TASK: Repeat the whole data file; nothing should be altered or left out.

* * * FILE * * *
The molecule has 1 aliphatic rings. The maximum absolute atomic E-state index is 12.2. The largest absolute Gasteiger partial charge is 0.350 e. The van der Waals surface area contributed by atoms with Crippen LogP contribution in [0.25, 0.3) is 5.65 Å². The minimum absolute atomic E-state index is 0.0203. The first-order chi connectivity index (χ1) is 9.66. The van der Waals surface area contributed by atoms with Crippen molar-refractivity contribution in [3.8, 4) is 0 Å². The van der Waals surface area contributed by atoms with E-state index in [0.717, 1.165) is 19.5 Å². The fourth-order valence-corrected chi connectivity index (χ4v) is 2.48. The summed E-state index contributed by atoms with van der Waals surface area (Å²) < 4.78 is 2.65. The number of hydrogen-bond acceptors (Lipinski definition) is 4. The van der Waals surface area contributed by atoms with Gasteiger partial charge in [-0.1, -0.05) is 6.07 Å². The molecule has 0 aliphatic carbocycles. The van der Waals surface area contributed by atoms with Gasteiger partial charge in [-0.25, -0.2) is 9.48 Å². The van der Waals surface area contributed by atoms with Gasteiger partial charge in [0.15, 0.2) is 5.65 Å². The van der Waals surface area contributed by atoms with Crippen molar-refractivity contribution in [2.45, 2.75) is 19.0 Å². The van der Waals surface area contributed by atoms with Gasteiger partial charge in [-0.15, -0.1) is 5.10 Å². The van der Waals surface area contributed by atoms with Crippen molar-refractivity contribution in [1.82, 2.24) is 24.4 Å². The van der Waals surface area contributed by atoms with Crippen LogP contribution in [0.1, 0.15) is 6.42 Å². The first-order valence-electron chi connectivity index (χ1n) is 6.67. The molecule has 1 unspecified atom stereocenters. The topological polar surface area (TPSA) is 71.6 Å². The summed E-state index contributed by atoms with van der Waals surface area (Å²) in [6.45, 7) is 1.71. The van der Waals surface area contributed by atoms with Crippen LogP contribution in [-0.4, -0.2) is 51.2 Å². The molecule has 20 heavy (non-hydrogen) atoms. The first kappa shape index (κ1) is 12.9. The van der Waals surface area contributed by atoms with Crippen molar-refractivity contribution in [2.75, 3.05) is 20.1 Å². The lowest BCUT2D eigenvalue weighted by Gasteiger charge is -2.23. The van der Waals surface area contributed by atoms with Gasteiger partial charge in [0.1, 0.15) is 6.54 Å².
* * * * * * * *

The molecule has 1 aliphatic rings. The maximum absolute atomic E-state index is 12.2. The largest absolute Gasteiger partial charge is 0.350 e. The van der Waals surface area contributed by atoms with Crippen LogP contribution in [0.25, 0.3) is 5.65 Å². The minimum absolute atomic E-state index is 0.0203. The first-order chi connectivity index (χ1) is 9.66. The van der Waals surface area contributed by atoms with Crippen molar-refractivity contribution in [3.8, 4) is 0 Å². The van der Waals surface area contributed by atoms with E-state index in [0.717, 1.165) is 19.5 Å². The fourth-order valence-corrected chi connectivity index (χ4v) is 2.48. The summed E-state index contributed by atoms with van der Waals surface area (Å²) < 4.78 is 2.65. The number of hydrogen-bond acceptors (Lipinski definition) is 4. The van der Waals surface area contributed by atoms with Gasteiger partial charge in [-0.1, -0.05) is 6.07 Å². The molecule has 0 aliphatic carbocycles. The van der Waals surface area contributed by atoms with Gasteiger partial charge in [-0.25, -0.2) is 9.48 Å². The van der Waals surface area contributed by atoms with Gasteiger partial charge in [0.15, 0.2) is 5.65 Å². The van der Waals surface area contributed by atoms with Crippen molar-refractivity contribution in [2.45, 2.75) is 19.0 Å². The van der Waals surface area contributed by atoms with Gasteiger partial charge in [-0.15, -0.1) is 5.10 Å². The van der Waals surface area contributed by atoms with Crippen molar-refractivity contribution in [1.82, 2.24) is 24.4 Å². The van der Waals surface area contributed by atoms with Crippen LogP contribution in [0.1, 0.15) is 6.42 Å². The first-order valence-electron chi connectivity index (χ1n) is 6.67. The molecule has 1 unspecified atom stereocenters. The topological polar surface area (TPSA) is 71.6 Å². The summed E-state index contributed by atoms with van der Waals surface area (Å²) in [6.45, 7) is 1.71. The van der Waals surface area contributed by atoms with Crippen LogP contribution in [-0.4, -0.2) is 51.2 Å². The molecule has 20 heavy (non-hydrogen) atoms. The first kappa shape index (κ1) is 12.9. The van der Waals surface area contributed by atoms with Crippen molar-refractivity contribution in [2.75, 3.05) is 20.1 Å². The lowest BCUT2D eigenvalue weighted by Gasteiger charge is -2.23. The van der Waals surface area contributed by atoms with Gasteiger partial charge in [0.1, 0.15) is 6.54 Å².